"The most serious discussion was the first one and then it missed its chance."

Horner reckons Red Bull now has the strongest line-up in Formula 1, with Max Verstappen and Daniel Ricciardo.

Verstappen recently signed a new long-term deal, keeping him at the team through 2020, and Horner is hopeful that Ricciardo will eventually follow suit.

"I feel that Max and Daniel represent our best ever pairing in Formula 1 and are currently, probably the best driver pairing on the grid," he commented.

"It's my priority to make sure we retain that, at least until 2020."

Force India to 'take more risks' with fourth secure

Sergio Perez in Mexico City
Sergio Perez in Mexico City

Force India boss Vijay Mallya says the team will "take more risks" over the final two rounds of the campaign, after securing fourth in the Constructors' standings.

Esteban Ocon and Sergio Perez combined to record Force India's 15th double points finish from the 18 events so far this season at the recent Mexican Grand Prix.

As a result, it holds an insurmountable 99-point advantage over fifth-placed Williams, and has broken its record points tally, from 2016, having amassed 175 points.

"To have confirmed fourth place in the Constructors' Championship for the second consecutive year is a wonderful achievement," commented Mallya.

"I'm incredibly proud of the entire team and delighted we have done so with two races in hand.

"It's already been our strongest season yet in terms of points scored and we are just 25 shy of the 200 points mark – it shows how consistent we have been all year."

On what Force India could do differently in Brazil and Abu Dhabi, he said: "We have the freedom to take a new approach – perhaps by trying some different things or different Friday drivers in the car to see what we can learn for next year.

"We can also be more aggressive with strategies and take more risks.

"We're still hungry for strong results and want to end the season on a high note."

Perez recently called for Force India chiefs to let him and Ocon race freely again, following a spate of incidents earlier in the season, which led to team orders being imposed.

Steiner: 2021 power unit a 'good concept'

Guenther Steiner
Guenther Steiner

Haas team boss Guenther Steiner has backed Formula 1's 2021 power unit proposals, describing the initial blueprint as a "good concept".

Mercedes, Renault and Ferrari have all expressed concerns over the plans, which are based around a simpler, cheaper and louder package.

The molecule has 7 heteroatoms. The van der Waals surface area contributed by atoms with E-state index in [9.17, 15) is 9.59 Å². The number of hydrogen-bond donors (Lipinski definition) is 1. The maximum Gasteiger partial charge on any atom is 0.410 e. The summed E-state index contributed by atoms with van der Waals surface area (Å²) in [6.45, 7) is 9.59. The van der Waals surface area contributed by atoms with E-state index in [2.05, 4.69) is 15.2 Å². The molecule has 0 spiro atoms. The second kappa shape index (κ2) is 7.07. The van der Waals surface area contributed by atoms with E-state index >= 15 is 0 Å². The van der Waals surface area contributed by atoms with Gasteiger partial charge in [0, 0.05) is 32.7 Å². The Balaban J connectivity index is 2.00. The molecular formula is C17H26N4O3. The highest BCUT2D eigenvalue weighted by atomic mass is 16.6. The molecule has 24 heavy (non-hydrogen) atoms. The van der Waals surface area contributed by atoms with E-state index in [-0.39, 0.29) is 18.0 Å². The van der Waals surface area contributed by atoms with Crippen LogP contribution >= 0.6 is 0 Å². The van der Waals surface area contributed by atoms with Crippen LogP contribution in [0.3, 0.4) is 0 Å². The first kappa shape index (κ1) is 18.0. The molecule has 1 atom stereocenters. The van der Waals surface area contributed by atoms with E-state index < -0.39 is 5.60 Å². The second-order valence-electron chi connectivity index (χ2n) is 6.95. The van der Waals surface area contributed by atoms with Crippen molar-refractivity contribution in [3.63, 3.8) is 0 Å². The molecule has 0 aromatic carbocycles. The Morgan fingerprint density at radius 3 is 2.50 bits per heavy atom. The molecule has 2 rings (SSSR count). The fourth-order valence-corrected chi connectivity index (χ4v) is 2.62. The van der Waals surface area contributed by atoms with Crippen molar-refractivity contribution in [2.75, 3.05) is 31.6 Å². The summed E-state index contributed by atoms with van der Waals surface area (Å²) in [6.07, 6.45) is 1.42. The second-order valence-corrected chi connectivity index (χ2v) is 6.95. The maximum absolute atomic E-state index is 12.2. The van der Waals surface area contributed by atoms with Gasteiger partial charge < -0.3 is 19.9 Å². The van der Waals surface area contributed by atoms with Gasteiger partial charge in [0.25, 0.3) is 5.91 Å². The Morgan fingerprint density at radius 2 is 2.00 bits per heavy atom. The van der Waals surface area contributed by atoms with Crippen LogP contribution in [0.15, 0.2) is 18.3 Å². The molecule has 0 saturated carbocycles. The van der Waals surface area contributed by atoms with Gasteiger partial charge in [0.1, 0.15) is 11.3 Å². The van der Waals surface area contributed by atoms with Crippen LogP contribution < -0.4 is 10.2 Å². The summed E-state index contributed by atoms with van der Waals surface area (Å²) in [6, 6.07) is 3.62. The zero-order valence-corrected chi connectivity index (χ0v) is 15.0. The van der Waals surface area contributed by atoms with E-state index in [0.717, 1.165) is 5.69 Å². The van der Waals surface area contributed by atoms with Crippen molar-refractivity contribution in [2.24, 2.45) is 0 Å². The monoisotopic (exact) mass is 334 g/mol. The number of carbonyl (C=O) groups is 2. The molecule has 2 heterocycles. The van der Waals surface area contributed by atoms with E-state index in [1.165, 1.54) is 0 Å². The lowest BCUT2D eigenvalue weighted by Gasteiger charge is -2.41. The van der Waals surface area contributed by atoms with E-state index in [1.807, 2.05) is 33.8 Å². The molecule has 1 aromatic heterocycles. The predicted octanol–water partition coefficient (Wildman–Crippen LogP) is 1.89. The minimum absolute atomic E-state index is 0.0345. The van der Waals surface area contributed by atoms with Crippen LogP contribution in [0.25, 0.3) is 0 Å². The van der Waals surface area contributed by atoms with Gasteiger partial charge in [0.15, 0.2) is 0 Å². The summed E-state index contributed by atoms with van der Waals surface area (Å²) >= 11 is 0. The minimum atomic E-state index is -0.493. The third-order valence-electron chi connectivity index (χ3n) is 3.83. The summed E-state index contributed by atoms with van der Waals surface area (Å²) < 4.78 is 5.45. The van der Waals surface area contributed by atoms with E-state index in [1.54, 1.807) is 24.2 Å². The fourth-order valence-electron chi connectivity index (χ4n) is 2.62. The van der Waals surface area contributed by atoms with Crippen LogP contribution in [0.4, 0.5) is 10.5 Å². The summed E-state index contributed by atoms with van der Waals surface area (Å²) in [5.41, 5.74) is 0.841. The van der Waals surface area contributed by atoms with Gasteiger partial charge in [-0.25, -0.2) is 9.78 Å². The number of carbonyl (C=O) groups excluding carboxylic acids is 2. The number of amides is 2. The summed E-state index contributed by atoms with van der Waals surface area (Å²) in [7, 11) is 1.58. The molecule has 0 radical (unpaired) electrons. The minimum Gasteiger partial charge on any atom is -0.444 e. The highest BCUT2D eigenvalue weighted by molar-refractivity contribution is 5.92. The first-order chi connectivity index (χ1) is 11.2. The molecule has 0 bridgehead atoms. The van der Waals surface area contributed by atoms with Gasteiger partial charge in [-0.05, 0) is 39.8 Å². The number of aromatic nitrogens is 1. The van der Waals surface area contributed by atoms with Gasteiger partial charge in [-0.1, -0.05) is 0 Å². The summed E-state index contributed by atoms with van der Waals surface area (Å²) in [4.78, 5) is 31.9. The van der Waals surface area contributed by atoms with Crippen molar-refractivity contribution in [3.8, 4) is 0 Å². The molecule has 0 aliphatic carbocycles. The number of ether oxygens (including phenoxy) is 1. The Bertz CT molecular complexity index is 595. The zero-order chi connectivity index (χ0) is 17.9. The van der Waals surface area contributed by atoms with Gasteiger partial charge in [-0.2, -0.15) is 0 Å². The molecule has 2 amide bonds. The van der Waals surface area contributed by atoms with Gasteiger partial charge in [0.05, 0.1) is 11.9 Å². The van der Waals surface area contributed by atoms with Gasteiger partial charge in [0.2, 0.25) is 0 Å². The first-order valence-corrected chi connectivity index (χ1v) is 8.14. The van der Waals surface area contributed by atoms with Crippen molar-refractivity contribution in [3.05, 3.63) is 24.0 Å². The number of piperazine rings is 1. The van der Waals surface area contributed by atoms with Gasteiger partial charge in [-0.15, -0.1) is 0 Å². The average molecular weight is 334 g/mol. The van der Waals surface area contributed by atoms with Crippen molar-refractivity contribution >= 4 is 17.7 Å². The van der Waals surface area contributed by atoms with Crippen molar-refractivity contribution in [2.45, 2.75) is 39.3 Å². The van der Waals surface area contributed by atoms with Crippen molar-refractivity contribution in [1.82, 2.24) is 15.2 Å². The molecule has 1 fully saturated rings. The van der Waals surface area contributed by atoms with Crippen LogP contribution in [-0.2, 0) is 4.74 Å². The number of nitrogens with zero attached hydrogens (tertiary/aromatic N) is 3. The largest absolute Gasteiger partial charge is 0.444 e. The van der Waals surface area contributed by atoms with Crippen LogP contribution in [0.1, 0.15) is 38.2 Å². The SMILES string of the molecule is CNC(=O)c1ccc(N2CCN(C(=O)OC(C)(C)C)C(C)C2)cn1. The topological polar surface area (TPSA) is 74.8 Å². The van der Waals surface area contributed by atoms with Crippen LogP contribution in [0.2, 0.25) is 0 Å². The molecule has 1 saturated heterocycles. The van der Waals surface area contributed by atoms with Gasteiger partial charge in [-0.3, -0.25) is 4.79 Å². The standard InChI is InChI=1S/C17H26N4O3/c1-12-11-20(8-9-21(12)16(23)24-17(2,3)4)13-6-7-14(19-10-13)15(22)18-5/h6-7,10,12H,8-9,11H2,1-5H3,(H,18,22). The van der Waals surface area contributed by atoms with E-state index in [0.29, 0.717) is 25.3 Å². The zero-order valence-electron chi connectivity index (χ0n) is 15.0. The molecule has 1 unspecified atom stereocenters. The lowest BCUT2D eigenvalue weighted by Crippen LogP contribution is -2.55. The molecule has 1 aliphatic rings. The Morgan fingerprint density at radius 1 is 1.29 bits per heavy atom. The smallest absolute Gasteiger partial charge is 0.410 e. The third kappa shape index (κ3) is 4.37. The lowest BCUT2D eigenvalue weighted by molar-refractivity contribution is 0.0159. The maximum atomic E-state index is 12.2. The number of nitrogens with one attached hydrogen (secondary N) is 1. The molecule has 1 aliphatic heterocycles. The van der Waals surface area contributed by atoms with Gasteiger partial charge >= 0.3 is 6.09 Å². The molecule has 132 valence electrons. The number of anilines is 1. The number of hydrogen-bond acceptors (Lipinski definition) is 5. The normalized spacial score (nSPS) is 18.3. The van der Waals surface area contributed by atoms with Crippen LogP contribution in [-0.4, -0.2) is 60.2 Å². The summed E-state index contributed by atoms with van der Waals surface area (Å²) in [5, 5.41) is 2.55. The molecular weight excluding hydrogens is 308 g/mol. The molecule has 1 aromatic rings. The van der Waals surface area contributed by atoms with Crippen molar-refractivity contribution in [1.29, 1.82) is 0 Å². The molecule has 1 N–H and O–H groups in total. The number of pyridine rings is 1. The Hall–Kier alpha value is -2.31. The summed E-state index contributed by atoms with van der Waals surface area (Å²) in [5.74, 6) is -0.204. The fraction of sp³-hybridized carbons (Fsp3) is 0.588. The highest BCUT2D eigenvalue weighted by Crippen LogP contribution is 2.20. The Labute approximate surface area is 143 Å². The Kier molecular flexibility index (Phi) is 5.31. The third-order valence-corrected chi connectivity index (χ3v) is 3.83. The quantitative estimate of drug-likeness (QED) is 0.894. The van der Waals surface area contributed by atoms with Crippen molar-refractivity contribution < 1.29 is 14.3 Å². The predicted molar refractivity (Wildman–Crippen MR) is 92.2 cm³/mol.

Key features of the 2021 power unit:

– 1.6-litre, V6 turbo hybrid
– 3000 rpm higher engine running speed range to improve the sound
– Prescriptive internal design parameters to restrict development costs and discourage extreme designs and running conditions
– Removal of the MGU-H
– More powerful MGU-K with focus on manual driver deployment in race together with option to save up energy over several laps to give a driver controlled tactical element to racing
– Single turbo with dimensional constraints and weight limits
– Standard energy store and control electronics
– High level of external prescriptive design to give 'plug-and-play' engine/chassis/transmission swap capability
– Intention to investigate tighter fuel regulations and limits on number of fuels used

Steiner, though, has offered a positive outlook on the developments, albeit admitting that plenty of details still need to be worked out over the coming months.

"They've tried to achieve the things they set out with more noise, more equality and lower costs – that is the aim of it," commented Steiner.

"I think they've thrown out a good concept to start off with. Now the details can be worked out by the technical people.

"The concept is out there and I don't think the concept will be changed.

"Now they need to work on the detail of the concept to achieve the goals they've set themselves with more noise, more equality and lower costs for the customer teams."

Steiner, while keen to keep expectations in check, is hopeful that the 3000 rpm rev limit increase, among other changes, will boost engine sound.

"The noise – if you don't have it, you think it's not important because it's just noise," he said.

"If you hear a V10 or a V12 going by, when you see these historic cars, it sounds beautiful. I think a lot of people like the noise.

"I don't think we'll get to that noise of a V10 or a V12, because you have a turbo on it.

"You can improve, and the aim is with making the rev limit 3000 rpm higher than the current engine, it can be achieved to be noisier. I think it will never be like it was.

"A little bit noisier is good because I think it's great for the fans to hear a car coming from far away."

Asked whether cost is the most important element of the new regulations, Steiner said: "I wouldn't say it's the most important.

"It's as important as the other ones because even if it's cheap, if people don't like it, why would we do it?

"There needs to be a compromise between what the fans like, which is noise, and new manufacturers coming in, which is what people want.

"The cost element is also important for new people, for current people, and for the teams which don't make their own engines, like us.

"It's part of what we need to do to change Formula 1 to be better."

He added: "I think it will take a year to finalize the regulations. I think that's the aim, to have the final version of the technical regulations by the end of 2018.

"Then it's a two-year development process. I think already the manufacturers will start now to develop, because you cannot be behind."